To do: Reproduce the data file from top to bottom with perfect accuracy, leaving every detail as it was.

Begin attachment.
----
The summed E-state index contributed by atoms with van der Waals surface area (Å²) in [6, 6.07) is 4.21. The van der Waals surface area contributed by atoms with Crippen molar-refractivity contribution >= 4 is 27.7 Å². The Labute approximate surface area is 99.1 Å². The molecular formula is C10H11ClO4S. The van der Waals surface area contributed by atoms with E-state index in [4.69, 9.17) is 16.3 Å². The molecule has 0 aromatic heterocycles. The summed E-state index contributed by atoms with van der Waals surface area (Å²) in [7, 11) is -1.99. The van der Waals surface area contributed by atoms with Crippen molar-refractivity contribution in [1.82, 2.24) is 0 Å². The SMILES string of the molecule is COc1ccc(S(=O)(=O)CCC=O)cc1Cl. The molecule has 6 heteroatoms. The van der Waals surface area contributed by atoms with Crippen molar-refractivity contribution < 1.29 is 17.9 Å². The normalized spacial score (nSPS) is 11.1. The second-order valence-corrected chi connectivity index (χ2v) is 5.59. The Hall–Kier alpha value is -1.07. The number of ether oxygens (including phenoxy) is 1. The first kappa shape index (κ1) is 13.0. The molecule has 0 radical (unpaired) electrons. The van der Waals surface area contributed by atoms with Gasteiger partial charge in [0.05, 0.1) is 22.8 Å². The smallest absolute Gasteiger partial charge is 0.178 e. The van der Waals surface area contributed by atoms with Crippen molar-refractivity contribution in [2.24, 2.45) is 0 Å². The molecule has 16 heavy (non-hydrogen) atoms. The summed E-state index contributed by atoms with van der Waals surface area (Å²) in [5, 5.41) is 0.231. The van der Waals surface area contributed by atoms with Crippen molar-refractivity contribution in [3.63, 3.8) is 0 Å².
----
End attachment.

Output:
The summed E-state index contributed by atoms with van der Waals surface area (Å²) in [6, 6.07) is 4.21. The van der Waals surface area contributed by atoms with Crippen molar-refractivity contribution >= 4 is 27.7 Å². The Labute approximate surface area is 99.1 Å². The molecular formula is C10H11ClO4S. The van der Waals surface area contributed by atoms with E-state index in [4.69, 9.17) is 16.3 Å². The molecule has 0 aromatic heterocycles. The summed E-state index contributed by atoms with van der Waals surface area (Å²) in [7, 11) is -1.99. The van der Waals surface area contributed by atoms with Crippen molar-refractivity contribution in [1.82, 2.24) is 0 Å². The SMILES string of the molecule is COc1ccc(S(=O)(=O)CCC=O)cc1Cl. The molecule has 6 heteroatoms. The van der Waals surface area contributed by atoms with Crippen molar-refractivity contribution < 1.29 is 17.9 Å². The normalized spacial score (nSPS) is 11.1. The second-order valence-corrected chi connectivity index (χ2v) is 5.59. The Hall–Kier alpha value is -1.07. The number of ether oxygens (including phenoxy) is 1. The first kappa shape index (κ1) is 13.0. The molecule has 0 radical (unpaired) electrons. The van der Waals surface area contributed by atoms with Gasteiger partial charge in [0.05, 0.1) is 22.8 Å². The smallest absolute Gasteiger partial charge is 0.178 e. The van der Waals surface area contributed by atoms with Crippen molar-refractivity contribution in [2.24, 2.45) is 0 Å². The molecule has 16 heavy (non-hydrogen) atoms. The summed E-state index contributed by atoms with van der Waals surface area (Å²) in [5, 5.41) is 0.231. The van der Waals surface area contributed by atoms with Crippen molar-refractivity contribution in [3.63, 3.8) is 0 Å².